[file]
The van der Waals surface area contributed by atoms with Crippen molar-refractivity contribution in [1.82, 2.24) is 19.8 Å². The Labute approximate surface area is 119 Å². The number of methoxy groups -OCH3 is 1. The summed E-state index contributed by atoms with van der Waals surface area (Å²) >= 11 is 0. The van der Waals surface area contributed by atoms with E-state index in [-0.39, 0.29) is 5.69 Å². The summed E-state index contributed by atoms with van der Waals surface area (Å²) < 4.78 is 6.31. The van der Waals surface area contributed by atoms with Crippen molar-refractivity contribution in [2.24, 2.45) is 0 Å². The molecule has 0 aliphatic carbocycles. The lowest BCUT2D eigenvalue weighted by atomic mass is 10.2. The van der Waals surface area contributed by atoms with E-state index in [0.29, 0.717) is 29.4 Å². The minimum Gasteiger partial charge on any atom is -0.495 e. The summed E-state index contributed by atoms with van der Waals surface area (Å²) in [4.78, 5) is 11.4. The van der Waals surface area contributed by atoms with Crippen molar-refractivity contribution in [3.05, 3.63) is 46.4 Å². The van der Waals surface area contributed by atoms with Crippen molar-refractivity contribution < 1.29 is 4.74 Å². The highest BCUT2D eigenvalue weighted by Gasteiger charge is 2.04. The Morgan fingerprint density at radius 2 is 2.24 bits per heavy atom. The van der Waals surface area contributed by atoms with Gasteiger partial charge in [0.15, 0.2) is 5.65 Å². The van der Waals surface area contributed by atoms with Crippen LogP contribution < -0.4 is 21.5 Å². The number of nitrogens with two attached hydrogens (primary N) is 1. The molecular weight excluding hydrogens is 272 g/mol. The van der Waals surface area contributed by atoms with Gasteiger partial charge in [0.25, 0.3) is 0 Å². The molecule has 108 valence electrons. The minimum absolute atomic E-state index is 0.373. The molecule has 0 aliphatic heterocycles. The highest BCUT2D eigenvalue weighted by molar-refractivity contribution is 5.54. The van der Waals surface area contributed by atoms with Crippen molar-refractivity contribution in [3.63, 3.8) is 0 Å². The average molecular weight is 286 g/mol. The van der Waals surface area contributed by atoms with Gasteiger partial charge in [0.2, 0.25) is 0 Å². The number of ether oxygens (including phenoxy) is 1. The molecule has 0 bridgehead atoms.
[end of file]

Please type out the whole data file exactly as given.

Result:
The van der Waals surface area contributed by atoms with Crippen molar-refractivity contribution in [1.82, 2.24) is 19.8 Å². The Labute approximate surface area is 119 Å². The number of methoxy groups -OCH3 is 1. The summed E-state index contributed by atoms with van der Waals surface area (Å²) >= 11 is 0. The van der Waals surface area contributed by atoms with E-state index in [-0.39, 0.29) is 5.69 Å². The summed E-state index contributed by atoms with van der Waals surface area (Å²) < 4.78 is 6.31. The van der Waals surface area contributed by atoms with Crippen molar-refractivity contribution in [2.24, 2.45) is 0 Å². The molecule has 0 aliphatic carbocycles. The lowest BCUT2D eigenvalue weighted by atomic mass is 10.2. The van der Waals surface area contributed by atoms with E-state index in [0.29, 0.717) is 29.4 Å². The minimum Gasteiger partial charge on any atom is -0.495 e. The summed E-state index contributed by atoms with van der Waals surface area (Å²) in [4.78, 5) is 11.4. The van der Waals surface area contributed by atoms with Crippen molar-refractivity contribution in [3.05, 3.63) is 46.4 Å². The van der Waals surface area contributed by atoms with Crippen molar-refractivity contribution < 1.29 is 4.74 Å². The highest BCUT2D eigenvalue weighted by Gasteiger charge is 2.04. The Morgan fingerprint density at radius 2 is 2.24 bits per heavy atom. The van der Waals surface area contributed by atoms with Gasteiger partial charge in [0.15, 0.2) is 5.65 Å². The van der Waals surface area contributed by atoms with Crippen LogP contribution < -0.4 is 21.5 Å². The number of nitrogens with two attached hydrogens (primary N) is 1. The molecular weight excluding hydrogens is 272 g/mol. The van der Waals surface area contributed by atoms with Gasteiger partial charge in [0.25, 0.3) is 0 Å². The molecule has 108 valence electrons. The minimum absolute atomic E-state index is 0.373. The molecule has 0 aliphatic heterocycles. The highest BCUT2D eigenvalue weighted by molar-refractivity contribution is 5.54. The van der Waals surface area contributed by atoms with Crippen molar-refractivity contribution in [3.63, 3.8) is 0 Å². The average molecular weight is 286 g/mol. The van der Waals surface area contributed by atoms with Gasteiger partial charge in [0.2, 0.25) is 0 Å². The number of ether oxygens (including phenoxy) is 1. The molecule has 0 bridgehead atoms.